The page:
Bennet, Udall Urge Changes to Train Horn Rule

Senators Urge Greater Flexibility for Communities to Create Quiet Zones

January 24, 2013

Colorado U.S. Senators Michael Bennet and Mark Udall are urging the Federal Rail Administration (FRA) to revisit its rule governing train horns. Revisiting the rule could result in more flexibility for local communities in Colorado and across the country, while continuing to ensure public safety.

Based on feedback from city leaders throughout the state, the Senators are requesting the FRA consider a review of the requirements to create quiet zones around railroad crossings in order to promote economic development while maintaining the safety of these crossings.

“Municipal leaders from Fort Collins, Loveland, Longmont, Greeley and Windsor, Colorado have expressed concerns to our offices that the train horn noise is a nuisance for local residents and that it stifles economic development by discouraging businesses and housing developers from building and locating in the heart of their communities. As you may expect, train horn noise impacts almost everyone in communities where the railroad runs right through the center of town and where the business and residential area is spread over a relatively small area,” the Senators wrote in a letter to FRA Administrator Joseph Szabo.

The train horn rule was established in 2005 to promote safety at railroad crossings with some flexibility built in for communities to create quiet zones. However, the steps that these communities must take to establish the quiet zones in order to comply with the rule are often onerous and prohibitively expensive. A number of Colorado municipalities have estimated that the studies and new infrastructure necessary under the rule could cost millions of dollars. Bennet and Udall plan to work with the FRA to add greater flexibility to the rule while continuing to prioritize public safety, moving away from a one-size-fits-all approach.

“Although the underlying rule provides a quiet zone exemption, the communities listed above have indicated that the complexity of analyzing each different crossing and the costs associated with qualifying for an exemption are prohibitive for many municipalities in the state impacted by the rule. While we strongly support the Train Horn Rule’s goal of reducing accidents at highway-rail grade crossings, we are concerned that it may prevent certain municipalities from being able to create quiet zones without incurring prohibitive costs. A more flexible rule could enable these communities to craft a solution that ensures safety yet also reduces noise and promotes long-term economic growth,” Bennet and Udall wrote.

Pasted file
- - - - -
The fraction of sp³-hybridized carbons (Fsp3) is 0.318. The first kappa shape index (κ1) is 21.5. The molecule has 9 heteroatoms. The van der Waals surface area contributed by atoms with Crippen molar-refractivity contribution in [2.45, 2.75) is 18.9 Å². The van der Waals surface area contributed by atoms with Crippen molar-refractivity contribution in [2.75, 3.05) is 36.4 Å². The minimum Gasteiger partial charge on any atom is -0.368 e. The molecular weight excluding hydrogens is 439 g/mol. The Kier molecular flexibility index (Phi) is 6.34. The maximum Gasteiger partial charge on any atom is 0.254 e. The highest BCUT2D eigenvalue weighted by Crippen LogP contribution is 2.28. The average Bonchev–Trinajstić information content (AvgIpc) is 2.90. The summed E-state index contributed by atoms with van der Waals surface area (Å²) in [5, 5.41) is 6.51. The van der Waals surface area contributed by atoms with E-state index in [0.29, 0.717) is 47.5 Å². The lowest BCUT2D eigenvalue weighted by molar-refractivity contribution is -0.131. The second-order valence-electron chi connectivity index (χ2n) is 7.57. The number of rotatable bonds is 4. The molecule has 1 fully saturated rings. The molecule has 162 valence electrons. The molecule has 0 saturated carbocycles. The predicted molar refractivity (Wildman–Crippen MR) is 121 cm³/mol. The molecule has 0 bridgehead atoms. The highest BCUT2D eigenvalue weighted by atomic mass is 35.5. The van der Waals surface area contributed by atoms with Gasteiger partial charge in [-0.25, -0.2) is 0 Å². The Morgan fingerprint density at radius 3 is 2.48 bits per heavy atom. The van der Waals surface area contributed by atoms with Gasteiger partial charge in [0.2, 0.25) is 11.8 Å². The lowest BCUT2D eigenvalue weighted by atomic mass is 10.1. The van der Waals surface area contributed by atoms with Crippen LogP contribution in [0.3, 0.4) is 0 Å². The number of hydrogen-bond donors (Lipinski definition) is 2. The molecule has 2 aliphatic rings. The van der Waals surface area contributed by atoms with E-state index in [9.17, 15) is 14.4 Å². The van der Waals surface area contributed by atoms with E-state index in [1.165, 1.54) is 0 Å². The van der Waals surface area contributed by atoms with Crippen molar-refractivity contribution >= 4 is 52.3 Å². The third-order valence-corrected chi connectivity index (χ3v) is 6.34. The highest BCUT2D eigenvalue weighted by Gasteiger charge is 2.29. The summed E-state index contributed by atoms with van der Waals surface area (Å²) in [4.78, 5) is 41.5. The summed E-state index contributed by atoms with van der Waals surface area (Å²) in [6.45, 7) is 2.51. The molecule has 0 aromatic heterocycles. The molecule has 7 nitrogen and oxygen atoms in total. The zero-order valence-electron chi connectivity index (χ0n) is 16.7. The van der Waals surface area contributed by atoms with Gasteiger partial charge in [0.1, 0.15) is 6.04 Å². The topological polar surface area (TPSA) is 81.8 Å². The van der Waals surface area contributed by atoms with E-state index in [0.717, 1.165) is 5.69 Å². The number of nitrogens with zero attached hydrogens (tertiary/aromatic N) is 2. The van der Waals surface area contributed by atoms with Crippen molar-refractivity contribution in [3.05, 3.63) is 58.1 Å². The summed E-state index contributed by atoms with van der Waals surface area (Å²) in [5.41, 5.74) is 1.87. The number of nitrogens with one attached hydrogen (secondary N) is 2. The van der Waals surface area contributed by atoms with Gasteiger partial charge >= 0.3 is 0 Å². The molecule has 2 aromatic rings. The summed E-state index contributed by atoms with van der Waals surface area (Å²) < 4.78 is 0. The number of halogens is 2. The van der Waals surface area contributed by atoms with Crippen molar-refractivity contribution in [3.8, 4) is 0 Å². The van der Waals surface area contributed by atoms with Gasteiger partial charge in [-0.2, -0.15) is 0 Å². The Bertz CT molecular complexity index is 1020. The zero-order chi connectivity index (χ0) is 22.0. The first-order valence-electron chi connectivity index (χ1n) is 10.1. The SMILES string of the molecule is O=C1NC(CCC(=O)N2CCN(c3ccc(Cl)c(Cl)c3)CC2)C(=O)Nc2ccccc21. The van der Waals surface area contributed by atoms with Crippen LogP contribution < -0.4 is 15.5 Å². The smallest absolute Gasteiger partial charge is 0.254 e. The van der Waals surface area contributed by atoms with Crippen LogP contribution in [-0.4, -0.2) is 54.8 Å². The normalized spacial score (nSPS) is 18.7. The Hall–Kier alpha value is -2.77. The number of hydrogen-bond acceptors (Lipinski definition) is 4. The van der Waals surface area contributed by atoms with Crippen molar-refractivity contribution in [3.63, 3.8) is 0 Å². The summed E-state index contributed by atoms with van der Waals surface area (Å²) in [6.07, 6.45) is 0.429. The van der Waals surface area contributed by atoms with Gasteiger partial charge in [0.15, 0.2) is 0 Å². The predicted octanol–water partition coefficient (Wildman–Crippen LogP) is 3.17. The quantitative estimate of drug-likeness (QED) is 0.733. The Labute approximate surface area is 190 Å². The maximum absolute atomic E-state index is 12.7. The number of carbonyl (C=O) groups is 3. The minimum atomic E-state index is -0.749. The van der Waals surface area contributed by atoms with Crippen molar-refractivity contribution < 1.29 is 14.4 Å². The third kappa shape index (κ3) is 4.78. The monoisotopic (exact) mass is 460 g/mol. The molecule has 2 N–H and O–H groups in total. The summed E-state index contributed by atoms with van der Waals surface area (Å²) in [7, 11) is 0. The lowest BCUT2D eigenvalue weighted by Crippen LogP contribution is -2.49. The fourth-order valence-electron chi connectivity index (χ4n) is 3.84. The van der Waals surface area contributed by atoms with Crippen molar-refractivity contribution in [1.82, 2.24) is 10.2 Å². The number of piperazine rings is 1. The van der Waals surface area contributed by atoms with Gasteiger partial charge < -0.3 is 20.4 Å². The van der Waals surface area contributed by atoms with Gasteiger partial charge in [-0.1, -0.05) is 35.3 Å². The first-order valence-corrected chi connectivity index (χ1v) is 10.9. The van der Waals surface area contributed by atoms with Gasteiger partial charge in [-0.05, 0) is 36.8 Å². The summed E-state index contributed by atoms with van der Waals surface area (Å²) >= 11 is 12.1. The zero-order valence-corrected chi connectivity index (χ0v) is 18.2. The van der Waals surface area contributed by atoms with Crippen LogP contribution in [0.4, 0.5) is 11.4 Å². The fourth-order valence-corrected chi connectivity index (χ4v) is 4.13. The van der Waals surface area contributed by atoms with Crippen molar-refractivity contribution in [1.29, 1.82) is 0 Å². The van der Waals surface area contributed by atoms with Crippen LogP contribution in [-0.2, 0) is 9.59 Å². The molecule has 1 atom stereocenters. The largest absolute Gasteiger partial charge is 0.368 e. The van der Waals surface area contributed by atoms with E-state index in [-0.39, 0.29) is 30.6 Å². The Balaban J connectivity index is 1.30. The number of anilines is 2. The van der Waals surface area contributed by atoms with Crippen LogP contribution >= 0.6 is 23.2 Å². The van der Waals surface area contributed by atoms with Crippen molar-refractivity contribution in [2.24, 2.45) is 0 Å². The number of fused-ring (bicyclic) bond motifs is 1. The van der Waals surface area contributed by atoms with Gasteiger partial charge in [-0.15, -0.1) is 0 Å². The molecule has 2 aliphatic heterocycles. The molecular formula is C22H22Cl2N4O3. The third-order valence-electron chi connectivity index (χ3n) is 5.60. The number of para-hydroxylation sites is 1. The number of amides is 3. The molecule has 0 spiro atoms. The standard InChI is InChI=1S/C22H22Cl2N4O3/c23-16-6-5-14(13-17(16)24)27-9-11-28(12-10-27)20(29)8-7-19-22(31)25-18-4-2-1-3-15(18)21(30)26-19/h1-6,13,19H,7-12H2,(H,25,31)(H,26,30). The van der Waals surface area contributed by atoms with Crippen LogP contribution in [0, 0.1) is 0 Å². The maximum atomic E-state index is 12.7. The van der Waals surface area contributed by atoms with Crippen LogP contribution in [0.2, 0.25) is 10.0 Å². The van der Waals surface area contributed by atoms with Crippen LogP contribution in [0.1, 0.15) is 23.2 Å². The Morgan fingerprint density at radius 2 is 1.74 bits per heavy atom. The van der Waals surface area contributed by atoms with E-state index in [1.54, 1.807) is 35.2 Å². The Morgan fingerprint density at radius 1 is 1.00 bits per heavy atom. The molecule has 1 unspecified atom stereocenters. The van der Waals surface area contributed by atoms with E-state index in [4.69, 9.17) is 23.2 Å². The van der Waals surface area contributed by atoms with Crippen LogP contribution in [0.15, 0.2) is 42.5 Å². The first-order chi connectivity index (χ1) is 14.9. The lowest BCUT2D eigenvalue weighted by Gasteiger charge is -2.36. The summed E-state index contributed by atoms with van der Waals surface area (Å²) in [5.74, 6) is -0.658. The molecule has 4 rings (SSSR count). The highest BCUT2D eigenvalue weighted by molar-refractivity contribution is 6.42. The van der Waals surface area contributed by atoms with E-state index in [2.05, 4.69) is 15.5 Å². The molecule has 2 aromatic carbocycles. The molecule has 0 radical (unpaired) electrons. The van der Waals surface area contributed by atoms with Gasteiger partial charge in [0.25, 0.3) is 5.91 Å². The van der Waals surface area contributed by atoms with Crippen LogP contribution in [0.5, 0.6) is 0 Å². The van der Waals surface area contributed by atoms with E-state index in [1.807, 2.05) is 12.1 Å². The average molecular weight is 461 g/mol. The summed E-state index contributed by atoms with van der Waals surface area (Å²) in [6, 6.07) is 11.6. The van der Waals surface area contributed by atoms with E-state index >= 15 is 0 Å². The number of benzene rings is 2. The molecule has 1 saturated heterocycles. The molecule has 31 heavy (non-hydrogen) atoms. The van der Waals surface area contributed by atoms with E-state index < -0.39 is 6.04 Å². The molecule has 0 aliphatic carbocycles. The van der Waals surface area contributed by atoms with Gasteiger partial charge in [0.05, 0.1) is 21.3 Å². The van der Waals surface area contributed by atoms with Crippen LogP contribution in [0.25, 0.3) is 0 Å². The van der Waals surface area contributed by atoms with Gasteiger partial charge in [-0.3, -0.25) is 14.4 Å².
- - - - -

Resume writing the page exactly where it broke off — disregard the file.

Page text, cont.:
"Municipal leaders across the state appreciate the leadership of Senators Bennet and Udall in recognizing this as an important issue to cities and towns," stated Sam Mamet, Executive Director, of the Colorado Municipal League.

Full Text of the Letter:

January 23, 2013

Dear Administrator Szabo:

We write to request that the Federal Railroad Administration (FRA) reopen the rulemaking process on the Final Rule on the Use of Locomotive Horns at Highway-Rail Grade Crossings (hereafter the “Train Horn Rule”). This would give the affected communities the chance to provide further input on the rule’s impact, while continuing to ensure the safety of their residents.

As you know, the Train Horn Rule was published in 2005 and was designed to promote safety while providing flexibility to communities negatively impacted by the requirement that trains sound their horns at certain times and decibel levels when traveling through municipalities. The 2005 rule allowed municipalities to apply to be a part of so-called “quiet zones” where they could be exempted from train horn sounding requirements when certain conditions were met.

Municipal leaders from Fort Collins, Loveland, Longmont, Greeley and Windsor, Colorado have expressed concerns to our offices that the train horn noise is a nuisance for local residents and that it stifles economic development by discouraging businesses and housing developers from building and locating in the heart of their communities. As you may expect, train horn noise impacts almost everyone in communities where the railroad runs right through the center of town and where the business and residential area is spread over a relatively small area. These impacts are amplified in downtown areas, which are focusing on redevelopment and urban renewal, as well as on creating healthy, walkable neighborhoods.

Although the underlying rule provides a quiet zone exemption, the communities listed above have indicated that the complexity of analyzing each different crossing and the costs associated with qualifying for an exemption are prohibitive for many municipalities in the state impacted by the rule.

While we strongly support the Train Horn Rule’s goal of reducing accidents at highway-rail grade crossings, we are concerned that it may prevent certain municipalities from being able to create quiet zones without incurring prohibitive costs. A more flexible rule could enable these communities to craft a solution that ensures safety yet also reduces noise and promotes long-term economic growth.

The Office of Management and Budget recently invited comment on the rule regarding how information and data relevant to the rule’s implementation is collected, with the goal of streamlining the process of collecting information from affected communities.

While this is an encouraging step, we believe the rule itself should allow for additional flexibility. It is therefore our hope that the FRA will consider re-opening the rule in order to consider further changes.

Thank you in advance for your consideration.

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